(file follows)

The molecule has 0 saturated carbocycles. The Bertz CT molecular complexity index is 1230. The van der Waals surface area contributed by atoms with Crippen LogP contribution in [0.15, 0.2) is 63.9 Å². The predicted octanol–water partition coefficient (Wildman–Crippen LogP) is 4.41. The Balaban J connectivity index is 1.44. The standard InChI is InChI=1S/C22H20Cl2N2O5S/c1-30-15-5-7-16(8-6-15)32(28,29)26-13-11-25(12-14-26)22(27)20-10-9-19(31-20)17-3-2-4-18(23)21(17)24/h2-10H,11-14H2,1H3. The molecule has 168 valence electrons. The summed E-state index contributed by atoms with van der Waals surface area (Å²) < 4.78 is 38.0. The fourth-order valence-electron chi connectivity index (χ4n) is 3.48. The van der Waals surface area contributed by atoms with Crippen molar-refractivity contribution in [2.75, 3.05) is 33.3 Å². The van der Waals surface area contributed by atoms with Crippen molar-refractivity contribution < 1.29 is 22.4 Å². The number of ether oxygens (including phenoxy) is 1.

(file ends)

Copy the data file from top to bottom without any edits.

The molecule has 0 saturated carbocycles. The Bertz CT molecular complexity index is 1230. The van der Waals surface area contributed by atoms with Crippen LogP contribution in [0.15, 0.2) is 63.9 Å². The predicted octanol–water partition coefficient (Wildman–Crippen LogP) is 4.41. The Balaban J connectivity index is 1.44. The standard InChI is InChI=1S/C22H20Cl2N2O5S/c1-30-15-5-7-16(8-6-15)32(28,29)26-13-11-25(12-14-26)22(27)20-10-9-19(31-20)17-3-2-4-18(23)21(17)24/h2-10H,11-14H2,1H3. The molecule has 168 valence electrons. The summed E-state index contributed by atoms with van der Waals surface area (Å²) < 4.78 is 38.0. The fourth-order valence-electron chi connectivity index (χ4n) is 3.48. The van der Waals surface area contributed by atoms with Crippen molar-refractivity contribution in [2.75, 3.05) is 33.3 Å². The van der Waals surface area contributed by atoms with Crippen molar-refractivity contribution < 1.29 is 22.4 Å². The number of ether oxygens (including phenoxy) is 1.